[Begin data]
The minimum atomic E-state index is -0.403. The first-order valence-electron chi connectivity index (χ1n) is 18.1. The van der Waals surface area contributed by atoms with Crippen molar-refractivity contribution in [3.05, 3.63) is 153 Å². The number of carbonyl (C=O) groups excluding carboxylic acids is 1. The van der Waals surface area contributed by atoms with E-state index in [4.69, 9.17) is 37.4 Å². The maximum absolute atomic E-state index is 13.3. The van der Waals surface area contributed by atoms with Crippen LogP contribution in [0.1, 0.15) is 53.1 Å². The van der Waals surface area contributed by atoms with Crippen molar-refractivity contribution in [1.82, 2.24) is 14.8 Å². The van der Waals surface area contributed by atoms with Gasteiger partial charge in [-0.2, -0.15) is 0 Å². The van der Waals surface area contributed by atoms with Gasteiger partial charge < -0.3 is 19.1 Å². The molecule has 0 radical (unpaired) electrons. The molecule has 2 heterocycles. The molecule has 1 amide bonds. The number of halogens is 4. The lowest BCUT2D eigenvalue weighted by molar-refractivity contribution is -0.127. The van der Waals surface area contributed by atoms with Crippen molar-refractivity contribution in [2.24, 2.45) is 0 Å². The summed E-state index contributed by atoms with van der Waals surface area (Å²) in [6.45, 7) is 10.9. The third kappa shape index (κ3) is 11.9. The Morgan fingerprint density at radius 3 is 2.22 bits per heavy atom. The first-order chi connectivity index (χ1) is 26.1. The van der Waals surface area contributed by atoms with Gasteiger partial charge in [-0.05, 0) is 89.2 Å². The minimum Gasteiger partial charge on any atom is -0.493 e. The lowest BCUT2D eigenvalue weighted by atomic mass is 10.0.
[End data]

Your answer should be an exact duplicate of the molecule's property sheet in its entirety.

The minimum atomic E-state index is -0.403. The first-order valence-electron chi connectivity index (χ1n) is 18.1. The van der Waals surface area contributed by atoms with Crippen molar-refractivity contribution in [3.05, 3.63) is 153 Å². The number of carbonyl (C=O) groups excluding carboxylic acids is 1. The van der Waals surface area contributed by atoms with E-state index in [4.69, 9.17) is 37.4 Å². The maximum absolute atomic E-state index is 13.3. The van der Waals surface area contributed by atoms with Crippen LogP contribution in [0.1, 0.15) is 53.1 Å². The van der Waals surface area contributed by atoms with Crippen molar-refractivity contribution in [1.82, 2.24) is 14.8 Å². The van der Waals surface area contributed by atoms with Gasteiger partial charge in [-0.2, -0.15) is 0 Å². The van der Waals surface area contributed by atoms with Gasteiger partial charge < -0.3 is 19.1 Å². The molecule has 0 radical (unpaired) electrons. The molecule has 2 heterocycles. The molecule has 1 amide bonds. The number of halogens is 4. The lowest BCUT2D eigenvalue weighted by molar-refractivity contribution is -0.127. The van der Waals surface area contributed by atoms with Crippen molar-refractivity contribution in [2.24, 2.45) is 0 Å². The summed E-state index contributed by atoms with van der Waals surface area (Å²) in [6.45, 7) is 10.9. The third kappa shape index (κ3) is 11.9. The Morgan fingerprint density at radius 3 is 2.22 bits per heavy atom. The first-order chi connectivity index (χ1) is 26.1. The van der Waals surface area contributed by atoms with Gasteiger partial charge in [-0.05, 0) is 89.2 Å². The minimum Gasteiger partial charge on any atom is -0.493 e. The lowest BCUT2D eigenvalue weighted by atomic mass is 10.0.